Today I am looking at the investment prospects of three London losers.
Royal Dutch Shell
It comes as little surprise that fossil fuel colossus Royal Dutch Shell (LSE: RDSB) has emerged as one of the worst performing stocks in 2015. Shares in the business have collapsed more than fifth in the past six months alone, with investor appetite for the business steadily eroding along with the oil price.
But I believe the worst could be far from over for the business. Shell printed a shocking $6.1bn loss during July-September thanks to tanking black gold prices and massive project cancellations, and I believe a worsening supply/demand imbalance should heap further pressure on the operator indeed, OPEC announced today that inventories in developed economies currently stand some 210 million barrels above the five-year average.
Against this backdrop I believe it is difficult to justify investing in Shell, particularly as a predicted 40% earnings decline for 2015 alone creates a P/E rating of 14.3 times. I would consider a reading closer to the bargain watermark of 10 times to be a fairer reflection of Shells travails. And while a dividend yield of 7.1% may be tempting for some, an estimated payment of 188 US cents actually outstrips earnings. Given the firms huge debt pile and poor sales outlook, I reckon such projections are likely to miss wildly.
Emerging-market focussed Standard Chartered (LSE: STAN) has fared even worse than Shell during the course of the year and, despite a brief uptick in September, the business has sunk yet again and is currently trading around fresh decade-and-a-half lows. So far the bank has conceded 40% of its value in 2015, but I do not believe bargain hunters should be piling in just yet.
Standard Chartered was finally forced to clasp the nettle earlier this month and issue a $5.1bn rights issue to shore up its battered balance sheet. On top of this, the bank also introduced a swathe of restructuring measures, including the cutting of 15,000 jobs and a shake-up of its retail banking, wealth management and corporate banking divisions.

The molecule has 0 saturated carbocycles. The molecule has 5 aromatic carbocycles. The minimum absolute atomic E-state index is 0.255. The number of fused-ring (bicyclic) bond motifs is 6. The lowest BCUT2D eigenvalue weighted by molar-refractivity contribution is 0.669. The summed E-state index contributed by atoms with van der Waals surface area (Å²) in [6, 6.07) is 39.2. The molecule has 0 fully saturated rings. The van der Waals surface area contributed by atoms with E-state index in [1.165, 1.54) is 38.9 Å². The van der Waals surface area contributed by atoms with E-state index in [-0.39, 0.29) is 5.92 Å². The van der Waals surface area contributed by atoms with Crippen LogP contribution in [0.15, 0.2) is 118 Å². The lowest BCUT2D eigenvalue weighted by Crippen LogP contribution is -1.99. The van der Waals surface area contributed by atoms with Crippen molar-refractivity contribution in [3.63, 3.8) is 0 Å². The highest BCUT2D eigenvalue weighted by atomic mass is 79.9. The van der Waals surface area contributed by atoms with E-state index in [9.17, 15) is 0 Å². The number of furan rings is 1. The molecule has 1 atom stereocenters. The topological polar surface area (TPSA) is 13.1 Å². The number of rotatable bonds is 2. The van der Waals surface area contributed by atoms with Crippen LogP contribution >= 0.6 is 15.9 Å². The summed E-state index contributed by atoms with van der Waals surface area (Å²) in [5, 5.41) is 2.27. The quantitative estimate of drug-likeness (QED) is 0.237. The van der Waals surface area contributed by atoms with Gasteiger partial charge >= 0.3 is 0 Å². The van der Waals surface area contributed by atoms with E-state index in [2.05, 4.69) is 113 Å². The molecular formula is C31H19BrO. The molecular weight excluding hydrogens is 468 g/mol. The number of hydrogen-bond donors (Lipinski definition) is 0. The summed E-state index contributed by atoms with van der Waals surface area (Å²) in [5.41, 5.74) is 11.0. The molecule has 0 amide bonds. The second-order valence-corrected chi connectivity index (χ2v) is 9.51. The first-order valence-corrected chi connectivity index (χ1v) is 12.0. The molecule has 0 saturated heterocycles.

But these measures are nothing more than the first step on what is likely to prove a long, rocky road to recovery. Meanwhile Standard Chartered also faces Financial Conduct Authority probes into its anti-money laundering compliance, as well as its monitoring of sanctions, adding another layer of uncertainty to the bedraggled bank.
Thanks to predictions of a 42% earnings dip, Standard Chartered deals on a P/E rating of 13.5 times for 2015. Like Shell, I believe does not take into account the firms smashed finances and terrifying revenues outlook. And with the bank putting the kibosh on a final dividend for 2015, the business is hardly a red-hot pick for income seekers, either. I believe investors should steer well clear.
I am far more bullish concerning the investment case over at Taylor Wimpey (LSE: TW), however, and believe that value seekers can benefit from recent share price weakness at the firm. Britains chronic housing shortage has driven shares in the homesbuilder comfortably higher in 2015, although concerns surrounding future margin weakness has taken some of the shine off this advance Taylor Wimpey has fallen 10% in the past week as a result.
But I believe this drop will prove nothing more than a short-term phenomenon. The Bank of England is likely to hold off on raising interest rates until well into 2016 at the earliest as the world economy struggles, while rising employment and increasing wage packets in the UK feed through to homebuyer affordability. And just today the Royal Institution of Chartered Surveyors (RICS) estimated that house prices are on course to rise by 4.5% per year until 2020 thanks to insufficient supply.
Against this backdrop I believe earnings and dividends should continue to surge at Taylor Wimpey. A 32% bottom-line advance is chalked in for 2015 alone, creating a very decent P/E ratio of 12.2 times. And a predicted dividend of 9.4p per share produces a gigantic yield of 5.2%. I believe the construction specialist provides plenty of upside at current prices.
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